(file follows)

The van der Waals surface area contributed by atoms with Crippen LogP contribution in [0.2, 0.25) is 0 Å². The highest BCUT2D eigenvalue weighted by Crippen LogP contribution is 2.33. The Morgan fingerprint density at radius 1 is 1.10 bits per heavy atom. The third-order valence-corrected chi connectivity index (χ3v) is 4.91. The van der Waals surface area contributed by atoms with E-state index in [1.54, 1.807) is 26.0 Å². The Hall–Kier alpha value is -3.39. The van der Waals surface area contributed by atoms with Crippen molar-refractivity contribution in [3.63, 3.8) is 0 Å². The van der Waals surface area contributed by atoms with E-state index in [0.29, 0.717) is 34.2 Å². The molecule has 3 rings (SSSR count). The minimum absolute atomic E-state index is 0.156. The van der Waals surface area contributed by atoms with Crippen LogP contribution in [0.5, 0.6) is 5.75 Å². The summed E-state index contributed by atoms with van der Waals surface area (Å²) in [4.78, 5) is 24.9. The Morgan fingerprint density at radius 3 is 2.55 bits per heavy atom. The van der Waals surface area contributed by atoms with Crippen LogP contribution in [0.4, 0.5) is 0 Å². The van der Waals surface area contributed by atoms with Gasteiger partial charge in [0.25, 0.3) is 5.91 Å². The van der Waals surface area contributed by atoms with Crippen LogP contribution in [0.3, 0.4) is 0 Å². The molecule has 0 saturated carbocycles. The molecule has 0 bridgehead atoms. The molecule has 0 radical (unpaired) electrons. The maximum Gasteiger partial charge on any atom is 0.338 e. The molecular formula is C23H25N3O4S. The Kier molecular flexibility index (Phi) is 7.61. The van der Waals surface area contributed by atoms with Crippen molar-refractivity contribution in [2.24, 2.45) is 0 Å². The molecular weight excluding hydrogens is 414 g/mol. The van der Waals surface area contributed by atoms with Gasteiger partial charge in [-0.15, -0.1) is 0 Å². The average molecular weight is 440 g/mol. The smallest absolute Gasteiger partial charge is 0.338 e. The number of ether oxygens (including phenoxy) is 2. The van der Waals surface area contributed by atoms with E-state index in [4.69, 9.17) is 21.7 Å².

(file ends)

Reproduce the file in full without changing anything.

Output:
The van der Waals surface area contributed by atoms with Crippen LogP contribution in [0.2, 0.25) is 0 Å². The highest BCUT2D eigenvalue weighted by Crippen LogP contribution is 2.33. The Morgan fingerprint density at radius 1 is 1.10 bits per heavy atom. The third-order valence-corrected chi connectivity index (χ3v) is 4.91. The van der Waals surface area contributed by atoms with E-state index in [1.54, 1.807) is 26.0 Å². The Hall–Kier alpha value is -3.39. The van der Waals surface area contributed by atoms with Crippen molar-refractivity contribution in [3.63, 3.8) is 0 Å². The van der Waals surface area contributed by atoms with E-state index in [0.29, 0.717) is 34.2 Å². The molecule has 3 rings (SSSR count). The minimum absolute atomic E-state index is 0.156. The van der Waals surface area contributed by atoms with Crippen LogP contribution in [0.5, 0.6) is 5.75 Å². The summed E-state index contributed by atoms with van der Waals surface area (Å²) in [4.78, 5) is 24.9. The Morgan fingerprint density at radius 3 is 2.55 bits per heavy atom. The van der Waals surface area contributed by atoms with Crippen LogP contribution in [0.4, 0.5) is 0 Å². The van der Waals surface area contributed by atoms with Gasteiger partial charge in [0.25, 0.3) is 5.91 Å². The van der Waals surface area contributed by atoms with Crippen LogP contribution in [0.3, 0.4) is 0 Å². The molecule has 0 saturated carbocycles. The molecule has 0 bridgehead atoms. The molecule has 0 radical (unpaired) electrons. The maximum Gasteiger partial charge on any atom is 0.338 e. The molecular formula is C23H25N3O4S. The Kier molecular flexibility index (Phi) is 7.61. The van der Waals surface area contributed by atoms with Crippen molar-refractivity contribution in [2.24, 2.45) is 0 Å². The molecular weight excluding hydrogens is 414 g/mol. The van der Waals surface area contributed by atoms with Gasteiger partial charge in [-0.15, -0.1) is 0 Å². The average molecular weight is 440 g/mol. The smallest absolute Gasteiger partial charge is 0.338 e. The number of ether oxygens (including phenoxy) is 2. The van der Waals surface area contributed by atoms with E-state index in [4.69, 9.17) is 21.7 Å².